Wednesday, 23 October 2013


Now Wednesdays are currently a bit sad for me. Because usually on Wednesdays I sing in an acapella group. And at the moment church hall chairs are my nemesis.

My best friend and I decided some time ago that it was time to explore the world of song. It had been a while for both of us. About twenty years.

We started with a bang by trying a massive, female dominated, matching t-shirt wearing choir. Did you know that singing makes you happy? The women who went were very happy. I was less so.

I don't think I have ever felt so out of my depth. Firstly we were singing "Proud" by M-People. Secondly we had turned up on the last week of term (they had been learning it for weeks) and we had no clue what was going on.

The woman running it was incredible. A musical marvel switching between keyboard playing and singing different parts like a demon. We muddled through but it was beyond hard. Eventually it felt like it were coming to an end. Just as we were about to breathe a sigh of relief we were instructed to incorporate...the actions. I was only hanging onto the "ooo"s and "aaaah"s by a thread at this point. Turning sideways and raising my arms did nothing to help things along.

As if this wasn't toe curling enough the newbies were then asked to stand at the front so we could be performed to. I have never felt so self conscious in all my life. What is the correct way to stand when watching about 150 people perform "Proud" complete with side turns and arm waving? Do you clap at the end? They certainly deserved clapping, it was astonishing. So we did. There were three of us. It was awkward.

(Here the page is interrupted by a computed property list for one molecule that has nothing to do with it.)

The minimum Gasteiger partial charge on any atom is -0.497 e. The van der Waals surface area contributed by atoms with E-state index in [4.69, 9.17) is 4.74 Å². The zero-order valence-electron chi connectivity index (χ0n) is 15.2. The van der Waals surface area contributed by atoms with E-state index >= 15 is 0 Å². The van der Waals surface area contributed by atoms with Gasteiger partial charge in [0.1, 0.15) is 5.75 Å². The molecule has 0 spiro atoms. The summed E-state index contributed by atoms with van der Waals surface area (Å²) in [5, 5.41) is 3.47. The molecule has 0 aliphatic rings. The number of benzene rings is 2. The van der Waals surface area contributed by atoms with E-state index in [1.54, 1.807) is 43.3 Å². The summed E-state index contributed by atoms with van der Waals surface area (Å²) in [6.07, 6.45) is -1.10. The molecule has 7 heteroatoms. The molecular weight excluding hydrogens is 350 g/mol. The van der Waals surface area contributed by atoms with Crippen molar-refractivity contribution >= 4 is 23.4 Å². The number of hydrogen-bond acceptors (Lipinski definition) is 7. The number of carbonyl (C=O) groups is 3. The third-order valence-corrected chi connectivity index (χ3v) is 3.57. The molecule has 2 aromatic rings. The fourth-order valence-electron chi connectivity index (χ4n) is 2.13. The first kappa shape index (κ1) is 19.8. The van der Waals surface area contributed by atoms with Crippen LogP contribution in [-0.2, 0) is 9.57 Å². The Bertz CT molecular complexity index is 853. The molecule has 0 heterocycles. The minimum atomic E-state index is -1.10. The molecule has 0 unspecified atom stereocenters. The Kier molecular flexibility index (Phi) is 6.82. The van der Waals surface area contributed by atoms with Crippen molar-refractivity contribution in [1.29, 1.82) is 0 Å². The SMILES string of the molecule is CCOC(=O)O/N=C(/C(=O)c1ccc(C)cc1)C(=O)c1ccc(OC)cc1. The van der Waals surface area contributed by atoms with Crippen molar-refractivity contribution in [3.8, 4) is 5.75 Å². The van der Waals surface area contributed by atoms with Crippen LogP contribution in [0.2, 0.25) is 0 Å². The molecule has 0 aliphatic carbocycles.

We were determined to find the choir for us and moved on.

Our next try was Jacapella - an acapella singing group in Nether Edge.

We arrived and quickly began chatting to another new girl, regaling her with our tale from the previous week. She told us things could have been worse and that she had tried a choir where the members had no tune to sing to and just expressed themselves by making whatever noise they fancied. Think barks and squeaks. I'm still confused even now and I've seen them on You Tube.

It was with some trepidation that we wondered what was Jacqui going to throw at us? Well there is no barking or quacking. No choreographed moves or matching t-shirts. I had a brief moment of concern the first time we did a warm up exercise (and even now can't quite get used to the shimmying), but the group could not be further removed from what we'd experienced the previous week.

It's acapella. No accompaniment, no music to read from, just the lovely Jacqui who is mind bogglingly brilliant at switching between parts while teaching and exudes enthusiasm and positivity. She would probably describe it as a singing workshop rather than a choir.

On the first week I worried I couldn't do it. I tried to close my ears when the other parts were being worked on as I desperately tried to fix my part in my head. But now it's opened up an area of my brain that was long since covered in dust. Some of the songs are fairly straightforward. Some are a challenge. All of it leaves me with a sense of achievement.

People always ask me what we sing and it's only occasionally things you'd have heard of like "Moon River." More often it's songs from around the world. Or amusing songs with great tunes. And there was one from Scotland about a half woman half seal...but I'd rather have that than M-People or John Farnham any day.